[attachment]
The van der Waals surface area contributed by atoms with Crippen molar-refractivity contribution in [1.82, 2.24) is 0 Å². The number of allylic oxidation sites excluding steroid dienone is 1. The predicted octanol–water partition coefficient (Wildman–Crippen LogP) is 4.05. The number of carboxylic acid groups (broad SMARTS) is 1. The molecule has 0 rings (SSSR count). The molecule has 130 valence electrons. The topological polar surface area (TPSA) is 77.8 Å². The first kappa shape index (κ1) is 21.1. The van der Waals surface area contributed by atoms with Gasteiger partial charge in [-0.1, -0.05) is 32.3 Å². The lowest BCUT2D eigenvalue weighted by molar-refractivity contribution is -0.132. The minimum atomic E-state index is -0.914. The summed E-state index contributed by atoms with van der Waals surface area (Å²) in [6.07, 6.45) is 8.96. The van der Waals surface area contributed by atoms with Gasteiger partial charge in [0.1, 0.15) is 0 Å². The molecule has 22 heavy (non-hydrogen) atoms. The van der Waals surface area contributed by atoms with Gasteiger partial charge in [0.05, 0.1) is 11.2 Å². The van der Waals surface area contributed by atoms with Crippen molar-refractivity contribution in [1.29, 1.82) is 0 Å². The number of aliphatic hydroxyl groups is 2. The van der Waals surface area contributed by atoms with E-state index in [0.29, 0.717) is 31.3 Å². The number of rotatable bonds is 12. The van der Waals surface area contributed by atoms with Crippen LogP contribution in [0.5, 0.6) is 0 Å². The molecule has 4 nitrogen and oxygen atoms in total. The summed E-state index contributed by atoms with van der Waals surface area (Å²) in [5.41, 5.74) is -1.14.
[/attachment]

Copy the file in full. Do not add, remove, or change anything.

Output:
The van der Waals surface area contributed by atoms with Crippen molar-refractivity contribution in [1.82, 2.24) is 0 Å². The number of allylic oxidation sites excluding steroid dienone is 1. The predicted octanol–water partition coefficient (Wildman–Crippen LogP) is 4.05. The number of carboxylic acid groups (broad SMARTS) is 1. The molecule has 0 rings (SSSR count). The molecule has 130 valence electrons. The topological polar surface area (TPSA) is 77.8 Å². The first kappa shape index (κ1) is 21.1. The van der Waals surface area contributed by atoms with Gasteiger partial charge in [-0.1, -0.05) is 32.3 Å². The lowest BCUT2D eigenvalue weighted by molar-refractivity contribution is -0.132. The minimum atomic E-state index is -0.914. The summed E-state index contributed by atoms with van der Waals surface area (Å²) in [6.07, 6.45) is 8.96. The van der Waals surface area contributed by atoms with Gasteiger partial charge in [0.1, 0.15) is 0 Å². The molecule has 22 heavy (non-hydrogen) atoms. The van der Waals surface area contributed by atoms with Gasteiger partial charge in [0.05, 0.1) is 11.2 Å². The van der Waals surface area contributed by atoms with Crippen molar-refractivity contribution in [1.29, 1.82) is 0 Å². The number of aliphatic hydroxyl groups is 2. The van der Waals surface area contributed by atoms with E-state index in [0.29, 0.717) is 31.3 Å². The number of rotatable bonds is 12. The van der Waals surface area contributed by atoms with Crippen LogP contribution in [0.5, 0.6) is 0 Å². The molecule has 4 nitrogen and oxygen atoms in total. The summed E-state index contributed by atoms with van der Waals surface area (Å²) in [5.41, 5.74) is -1.14.